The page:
Israel Pandemic Advisory Panel Backs COVID Vaccine for Young Children

JERUSALEM (Reuters) – Israel’s pandemic advisory board on Wednesday backed administering Pfizer’s and BioNTech’s COVID-19 vaccine to children age 5-11, health officials said, as a fourth wave of infections subsides nationwide.

The Health Ministry is widely expected to accept the panel’s recommendation and begin rolling out the shots this month.

The U.S. Food and Drug Administration has granted emergency use authorization of the vaccine for the age group at a 10-microgram dose.

The original shot given to those aged 12 and older is 30 micrograms. Pfizer and BioNTech have said their vaccine showed 90.7% efficacy against the coronavirus in a clinical trial of children aged 5 to 11.

Israel’s 9.4 million population is relatively young, with around 1.2 million children age 5-11, and health officials have been doubtful the country could reach “herd immunity” without children being vaccinated.

Four million Israelis have taken booster shots, which in August were approved for anyone who had their second Pfizer jab at least five months earlier.

Adopting a “Living with COVID strategy,” the government kept schools and the economy largely open during a fourth wave of infections, while hoping to beat back the pandemic with booster shots, mandated mask-wearing and a “Green Pass” system of digital certification.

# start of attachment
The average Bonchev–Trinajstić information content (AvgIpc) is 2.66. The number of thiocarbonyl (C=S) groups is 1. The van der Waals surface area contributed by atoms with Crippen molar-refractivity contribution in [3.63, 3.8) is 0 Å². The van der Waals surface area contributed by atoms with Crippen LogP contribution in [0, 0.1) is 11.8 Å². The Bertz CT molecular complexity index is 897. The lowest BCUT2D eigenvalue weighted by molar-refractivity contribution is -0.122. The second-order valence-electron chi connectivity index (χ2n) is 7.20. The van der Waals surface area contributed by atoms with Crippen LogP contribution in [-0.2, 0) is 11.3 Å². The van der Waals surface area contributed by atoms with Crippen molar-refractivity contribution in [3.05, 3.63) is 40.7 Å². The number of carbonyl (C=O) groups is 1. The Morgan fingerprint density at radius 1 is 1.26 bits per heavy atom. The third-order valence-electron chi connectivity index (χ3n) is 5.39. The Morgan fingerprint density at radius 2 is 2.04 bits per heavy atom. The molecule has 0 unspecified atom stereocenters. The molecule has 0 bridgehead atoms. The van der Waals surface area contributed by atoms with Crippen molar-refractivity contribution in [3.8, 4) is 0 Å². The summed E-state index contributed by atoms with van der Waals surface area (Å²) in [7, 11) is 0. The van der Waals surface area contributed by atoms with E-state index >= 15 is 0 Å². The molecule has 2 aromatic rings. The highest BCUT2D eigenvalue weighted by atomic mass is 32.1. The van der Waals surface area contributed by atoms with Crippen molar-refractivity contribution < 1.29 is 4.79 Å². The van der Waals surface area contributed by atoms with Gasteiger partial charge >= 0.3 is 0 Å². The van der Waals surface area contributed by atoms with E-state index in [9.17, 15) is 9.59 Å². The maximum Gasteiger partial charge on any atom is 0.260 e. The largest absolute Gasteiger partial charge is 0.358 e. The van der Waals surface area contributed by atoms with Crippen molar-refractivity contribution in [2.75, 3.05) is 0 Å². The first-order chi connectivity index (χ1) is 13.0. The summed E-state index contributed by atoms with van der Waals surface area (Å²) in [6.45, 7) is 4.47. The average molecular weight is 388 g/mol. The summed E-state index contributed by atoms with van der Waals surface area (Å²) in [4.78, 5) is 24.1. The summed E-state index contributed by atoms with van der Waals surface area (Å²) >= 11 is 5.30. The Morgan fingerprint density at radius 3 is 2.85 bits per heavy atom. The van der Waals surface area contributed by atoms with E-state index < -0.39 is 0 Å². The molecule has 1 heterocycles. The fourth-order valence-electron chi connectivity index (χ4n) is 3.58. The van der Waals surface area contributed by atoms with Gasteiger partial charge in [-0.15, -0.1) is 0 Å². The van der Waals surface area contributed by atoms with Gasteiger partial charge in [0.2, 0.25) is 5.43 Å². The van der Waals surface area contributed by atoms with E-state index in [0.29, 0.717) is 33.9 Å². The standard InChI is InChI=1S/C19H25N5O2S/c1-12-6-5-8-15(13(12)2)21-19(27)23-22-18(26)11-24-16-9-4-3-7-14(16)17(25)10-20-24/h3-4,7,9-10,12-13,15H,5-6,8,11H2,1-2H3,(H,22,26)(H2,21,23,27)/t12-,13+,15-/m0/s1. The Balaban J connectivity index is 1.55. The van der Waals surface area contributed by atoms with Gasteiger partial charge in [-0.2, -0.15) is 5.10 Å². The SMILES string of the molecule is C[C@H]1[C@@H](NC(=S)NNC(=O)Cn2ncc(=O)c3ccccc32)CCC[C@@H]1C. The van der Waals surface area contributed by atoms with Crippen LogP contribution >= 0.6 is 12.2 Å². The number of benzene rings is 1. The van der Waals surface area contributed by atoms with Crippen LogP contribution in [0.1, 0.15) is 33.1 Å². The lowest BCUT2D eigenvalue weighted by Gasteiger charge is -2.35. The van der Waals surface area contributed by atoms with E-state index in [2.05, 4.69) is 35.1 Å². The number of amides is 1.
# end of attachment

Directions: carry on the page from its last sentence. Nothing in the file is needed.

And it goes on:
The panel’s vote was held behind closed doors with the Health Ministry citing concerns that decision makers would otherwise not speak freely due to aggressive anti-vax rhetoric by members of the public.

A discussion last week was broadcast live. There have been an increasing number of threats against officials at the Health Ministry, police say, and at least one senior health official has been assigned a personal security detail.

“The main goal is protecting the health of children as individuals, but at the end of the day the decision (to vaccinate) is autonomous and subject to the private consideration of each and every family and it should be free of coercion, ” Boaz Lev, head of the Health Ministry’s pandemic taskforce, said at a news conference where he announced the vote.

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